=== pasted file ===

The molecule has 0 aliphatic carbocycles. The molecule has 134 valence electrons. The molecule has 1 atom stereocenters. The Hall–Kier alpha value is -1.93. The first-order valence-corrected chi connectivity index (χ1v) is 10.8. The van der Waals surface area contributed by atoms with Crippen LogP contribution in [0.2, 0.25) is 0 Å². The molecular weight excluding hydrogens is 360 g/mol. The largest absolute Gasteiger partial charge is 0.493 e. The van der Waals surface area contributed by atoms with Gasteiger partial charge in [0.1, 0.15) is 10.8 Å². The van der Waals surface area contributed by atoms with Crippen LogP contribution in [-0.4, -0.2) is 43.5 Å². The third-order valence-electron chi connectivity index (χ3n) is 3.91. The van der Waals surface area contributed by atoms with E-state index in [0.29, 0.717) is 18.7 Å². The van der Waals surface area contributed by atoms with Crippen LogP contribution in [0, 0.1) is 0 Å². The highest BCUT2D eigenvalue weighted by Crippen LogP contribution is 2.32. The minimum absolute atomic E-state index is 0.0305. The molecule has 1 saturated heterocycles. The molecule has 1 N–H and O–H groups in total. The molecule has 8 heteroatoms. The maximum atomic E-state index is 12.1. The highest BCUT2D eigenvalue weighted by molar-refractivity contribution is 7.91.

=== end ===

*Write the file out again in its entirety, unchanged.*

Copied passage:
The molecule has 0 aliphatic carbocycles. The molecule has 134 valence electrons. The molecule has 1 atom stereocenters. The Hall–Kier alpha value is -1.93. The first-order valence-corrected chi connectivity index (χ1v) is 10.8. The van der Waals surface area contributed by atoms with Crippen LogP contribution in [0.2, 0.25) is 0 Å². The molecular weight excluding hydrogens is 360 g/mol. The largest absolute Gasteiger partial charge is 0.493 e. The van der Waals surface area contributed by atoms with Gasteiger partial charge in [0.1, 0.15) is 10.8 Å². The van der Waals surface area contributed by atoms with Crippen LogP contribution in [-0.4, -0.2) is 43.5 Å². The third-order valence-electron chi connectivity index (χ3n) is 3.91. The van der Waals surface area contributed by atoms with E-state index in [0.29, 0.717) is 18.7 Å². The van der Waals surface area contributed by atoms with Crippen LogP contribution in [0, 0.1) is 0 Å². The highest BCUT2D eigenvalue weighted by Crippen LogP contribution is 2.32. The minimum absolute atomic E-state index is 0.0305. The molecule has 1 saturated heterocycles. The molecule has 1 N–H and O–H groups in total. The molecule has 8 heteroatoms. The maximum atomic E-state index is 12.1. The highest BCUT2D eigenvalue weighted by molar-refractivity contribution is 7.91.